“You disowned the Holy and Righteous One and asked that a murderer be released to you.” Acts 3:14

It’s quite remarkable that normally sensible people could ask for a murderer to be released. Matthew explains how this happened, “But the chief priests and the elders persuaded the crowd to ask for Barabbas and to have Jesus executed” (Matthew 27:20).

How did the chief priests and elders persuade the crowd? What lies did they tell them? What fears did they arouse that would make them think a murderer was safer than Jesus? Luke gives us a few more clues: “We have found this man subverting our nation. He opposes payment of taxes to Caesar and claims to be Christ … He stirs up the people … by his teaching” (Luke 2:2-5).

If the crowd had thought about Jesus and his teaching they would have known most of this was lies. Jesus wasn’t subverting the nation. His teaching in the Sermon on the Mount was about loving their enemies, doing good to others, caring for the less fortunate, not committing murder or adultery. Hardly the words of an insurrectionist and Jesus didn’t oppose the paying of taxes (Matthew 22:21).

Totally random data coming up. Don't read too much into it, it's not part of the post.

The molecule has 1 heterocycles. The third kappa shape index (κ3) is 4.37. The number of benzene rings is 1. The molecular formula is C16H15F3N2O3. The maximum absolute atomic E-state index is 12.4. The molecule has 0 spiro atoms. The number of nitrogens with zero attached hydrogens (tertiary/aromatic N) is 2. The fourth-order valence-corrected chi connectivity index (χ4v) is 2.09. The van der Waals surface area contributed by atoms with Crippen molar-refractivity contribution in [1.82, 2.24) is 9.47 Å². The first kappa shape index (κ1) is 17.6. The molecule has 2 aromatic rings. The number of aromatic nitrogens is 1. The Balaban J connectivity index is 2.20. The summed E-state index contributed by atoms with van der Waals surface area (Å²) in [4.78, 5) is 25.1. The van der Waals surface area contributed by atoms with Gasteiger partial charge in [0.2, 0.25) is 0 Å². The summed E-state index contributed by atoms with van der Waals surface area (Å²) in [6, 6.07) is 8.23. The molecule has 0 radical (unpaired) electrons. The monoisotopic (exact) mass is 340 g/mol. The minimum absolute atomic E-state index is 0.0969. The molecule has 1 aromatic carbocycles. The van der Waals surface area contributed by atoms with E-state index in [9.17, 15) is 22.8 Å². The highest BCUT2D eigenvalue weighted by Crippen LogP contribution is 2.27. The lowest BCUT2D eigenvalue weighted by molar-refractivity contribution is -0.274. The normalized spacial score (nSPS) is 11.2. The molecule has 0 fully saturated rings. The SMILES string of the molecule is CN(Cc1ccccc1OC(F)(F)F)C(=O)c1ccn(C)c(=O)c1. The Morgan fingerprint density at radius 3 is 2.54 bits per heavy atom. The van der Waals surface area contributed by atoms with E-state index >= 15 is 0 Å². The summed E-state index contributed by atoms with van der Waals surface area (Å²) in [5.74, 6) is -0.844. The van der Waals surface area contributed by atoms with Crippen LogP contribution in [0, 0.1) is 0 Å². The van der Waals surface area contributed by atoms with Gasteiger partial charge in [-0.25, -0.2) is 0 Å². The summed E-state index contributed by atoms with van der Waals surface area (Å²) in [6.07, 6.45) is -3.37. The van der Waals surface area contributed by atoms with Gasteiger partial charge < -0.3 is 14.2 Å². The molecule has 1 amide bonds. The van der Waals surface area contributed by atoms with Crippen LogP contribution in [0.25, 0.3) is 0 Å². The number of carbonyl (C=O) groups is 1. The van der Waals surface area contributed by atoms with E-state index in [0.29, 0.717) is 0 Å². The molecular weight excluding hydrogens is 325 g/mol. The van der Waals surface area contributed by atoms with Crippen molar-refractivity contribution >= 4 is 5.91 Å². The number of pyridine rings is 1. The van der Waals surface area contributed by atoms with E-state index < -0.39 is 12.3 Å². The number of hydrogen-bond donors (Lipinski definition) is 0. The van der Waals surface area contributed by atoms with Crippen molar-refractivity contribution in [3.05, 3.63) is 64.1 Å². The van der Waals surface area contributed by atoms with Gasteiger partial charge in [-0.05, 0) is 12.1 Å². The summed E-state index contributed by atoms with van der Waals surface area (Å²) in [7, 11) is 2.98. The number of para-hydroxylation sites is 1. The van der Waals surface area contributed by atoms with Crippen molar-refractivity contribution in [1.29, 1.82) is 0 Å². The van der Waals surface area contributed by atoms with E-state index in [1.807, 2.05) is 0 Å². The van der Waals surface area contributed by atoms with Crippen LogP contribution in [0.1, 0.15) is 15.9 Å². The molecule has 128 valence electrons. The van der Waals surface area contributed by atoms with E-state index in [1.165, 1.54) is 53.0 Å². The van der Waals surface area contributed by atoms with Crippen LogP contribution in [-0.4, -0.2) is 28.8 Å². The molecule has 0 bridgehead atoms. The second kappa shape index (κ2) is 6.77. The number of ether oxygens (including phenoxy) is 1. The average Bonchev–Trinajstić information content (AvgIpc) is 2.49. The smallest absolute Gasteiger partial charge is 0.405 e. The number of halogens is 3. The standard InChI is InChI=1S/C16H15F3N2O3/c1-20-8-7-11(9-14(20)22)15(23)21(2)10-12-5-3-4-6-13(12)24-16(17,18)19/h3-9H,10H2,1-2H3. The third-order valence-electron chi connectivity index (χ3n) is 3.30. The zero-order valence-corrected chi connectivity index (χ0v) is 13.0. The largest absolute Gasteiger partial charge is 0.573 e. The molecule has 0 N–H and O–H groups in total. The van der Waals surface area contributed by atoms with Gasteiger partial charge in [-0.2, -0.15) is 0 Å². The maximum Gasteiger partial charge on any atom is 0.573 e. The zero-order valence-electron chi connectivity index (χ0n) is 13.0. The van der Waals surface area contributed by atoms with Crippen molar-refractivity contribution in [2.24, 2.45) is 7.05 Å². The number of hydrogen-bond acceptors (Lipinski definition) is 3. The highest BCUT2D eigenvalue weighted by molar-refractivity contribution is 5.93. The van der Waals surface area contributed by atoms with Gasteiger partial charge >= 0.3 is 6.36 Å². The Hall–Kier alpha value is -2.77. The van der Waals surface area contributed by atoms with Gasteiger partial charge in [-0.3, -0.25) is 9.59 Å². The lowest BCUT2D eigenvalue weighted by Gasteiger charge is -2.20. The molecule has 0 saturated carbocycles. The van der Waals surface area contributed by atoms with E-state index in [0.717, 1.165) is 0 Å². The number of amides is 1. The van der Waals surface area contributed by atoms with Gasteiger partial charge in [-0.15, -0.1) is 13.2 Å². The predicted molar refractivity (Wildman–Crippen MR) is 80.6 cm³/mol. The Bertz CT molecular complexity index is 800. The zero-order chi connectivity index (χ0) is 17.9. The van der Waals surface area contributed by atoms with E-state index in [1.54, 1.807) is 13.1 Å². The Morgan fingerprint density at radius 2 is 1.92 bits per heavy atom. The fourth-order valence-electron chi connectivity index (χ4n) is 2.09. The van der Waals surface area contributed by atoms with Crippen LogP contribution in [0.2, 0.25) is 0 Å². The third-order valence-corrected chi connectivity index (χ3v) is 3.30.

The only thing that was true in these charges is Jesus did claim to be Christ, the Messiah, the Son of God. Why didn’t the crowd reflect on Jesus’ claims rather than dismiss it without consideration? The idea of Jesus being the Messiah challenged their preconceived ideas. They wanted a conquering warrior not a suffering servant yet both were prophesied. They conveniently remembered what was most comfortable for them.

What about us? Do we examine Jesus’ teaching for ourselves or do we rely on other’s misinterpretations? Do we only remember Jesus’ comfortable words and forget the challenging ones? Are we like the crowd?